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A few recent stories got us thinking about this question of bedfellows. Can fast food be slow if it’s sourced locally and made with quality ingredients? Can a small producer sell itself to a corporate food giant and maintain its integrity?

The San Francisco Chronicle reports on the latest small food company to hop into bed with big business, and wonders if they are deluded in thinking that further distribution and a larger market share will be a good thing (and not a harbinger of doom). Honest Tea has given Coca Cola 40% of its shares, joining the ranks of Stonyfield Yogurt, Ben and Jerry’s , etc.–small alternative companies, known for quality ingredients, who sold themselves to big business. We’ve shown graphics like this one before, but here’s another one to throw into the mix: last month’s NY Times offered this look at how small organic businesses get “gobbled up by big food.”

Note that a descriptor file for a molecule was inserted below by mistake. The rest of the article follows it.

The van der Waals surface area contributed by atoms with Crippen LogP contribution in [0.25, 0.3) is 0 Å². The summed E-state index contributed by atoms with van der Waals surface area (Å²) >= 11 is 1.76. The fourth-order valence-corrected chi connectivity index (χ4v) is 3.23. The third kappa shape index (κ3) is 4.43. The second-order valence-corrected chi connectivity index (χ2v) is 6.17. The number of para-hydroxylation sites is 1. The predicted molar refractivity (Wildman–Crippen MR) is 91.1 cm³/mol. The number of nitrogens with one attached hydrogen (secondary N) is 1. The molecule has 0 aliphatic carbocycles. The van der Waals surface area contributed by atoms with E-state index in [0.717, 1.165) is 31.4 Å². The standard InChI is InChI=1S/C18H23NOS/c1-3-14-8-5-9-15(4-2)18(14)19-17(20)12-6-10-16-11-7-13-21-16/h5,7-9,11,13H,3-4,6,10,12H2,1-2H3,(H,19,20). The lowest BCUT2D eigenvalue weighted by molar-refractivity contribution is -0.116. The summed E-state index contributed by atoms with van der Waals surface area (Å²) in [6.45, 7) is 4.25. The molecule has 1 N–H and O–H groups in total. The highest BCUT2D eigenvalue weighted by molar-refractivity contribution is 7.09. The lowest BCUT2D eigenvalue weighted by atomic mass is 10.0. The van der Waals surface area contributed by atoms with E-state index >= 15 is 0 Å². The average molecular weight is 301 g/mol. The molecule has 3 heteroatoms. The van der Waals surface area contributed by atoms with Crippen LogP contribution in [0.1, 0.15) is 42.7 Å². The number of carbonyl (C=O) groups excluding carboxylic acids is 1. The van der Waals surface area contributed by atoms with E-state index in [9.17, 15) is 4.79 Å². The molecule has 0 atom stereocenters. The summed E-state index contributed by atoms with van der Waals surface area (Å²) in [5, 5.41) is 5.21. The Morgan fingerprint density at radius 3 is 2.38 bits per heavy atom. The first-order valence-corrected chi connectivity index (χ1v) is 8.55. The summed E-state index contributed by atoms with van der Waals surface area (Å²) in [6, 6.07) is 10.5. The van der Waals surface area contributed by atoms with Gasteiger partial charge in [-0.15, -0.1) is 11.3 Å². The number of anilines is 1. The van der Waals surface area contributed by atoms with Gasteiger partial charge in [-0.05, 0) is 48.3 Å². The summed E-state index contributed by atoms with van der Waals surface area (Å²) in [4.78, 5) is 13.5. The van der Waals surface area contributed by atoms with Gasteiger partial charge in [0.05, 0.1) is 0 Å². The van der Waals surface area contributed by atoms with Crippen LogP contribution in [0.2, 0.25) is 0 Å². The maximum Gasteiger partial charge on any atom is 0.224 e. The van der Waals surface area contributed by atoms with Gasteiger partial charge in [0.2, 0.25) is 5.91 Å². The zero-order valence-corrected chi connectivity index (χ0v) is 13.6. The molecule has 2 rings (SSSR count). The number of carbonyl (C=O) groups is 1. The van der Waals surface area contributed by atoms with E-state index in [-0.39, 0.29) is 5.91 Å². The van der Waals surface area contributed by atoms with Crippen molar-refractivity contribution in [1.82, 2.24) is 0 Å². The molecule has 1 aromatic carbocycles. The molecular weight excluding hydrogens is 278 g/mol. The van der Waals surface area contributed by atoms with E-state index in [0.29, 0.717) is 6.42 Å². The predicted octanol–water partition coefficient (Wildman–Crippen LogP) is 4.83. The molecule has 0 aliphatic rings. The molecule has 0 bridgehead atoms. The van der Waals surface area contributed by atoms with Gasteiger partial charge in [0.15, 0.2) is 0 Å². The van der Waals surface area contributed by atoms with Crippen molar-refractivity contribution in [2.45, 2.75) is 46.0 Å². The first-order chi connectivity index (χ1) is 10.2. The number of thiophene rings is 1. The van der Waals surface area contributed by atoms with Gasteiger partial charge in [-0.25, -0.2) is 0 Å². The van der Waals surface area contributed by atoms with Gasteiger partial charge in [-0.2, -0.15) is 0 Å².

And what about this question of fast food being slow? Possible? Last month came reports that the Chipotle burrito chain (which already uses Niman Ranch pork products) was going to source local Polyface farm products for its Virginia-area stores. Ode magazine’s April issue has the following cover: “Eat a burger, SAVE THE WORLD. Why the “new” fast food is good for you (and the planet).” It covers chains such as Chipotle, Burgerville and Seller’s Markets, and explores the notion of fast food that can be good for you. Is it still “fast?” Does it count as “slow ” now…?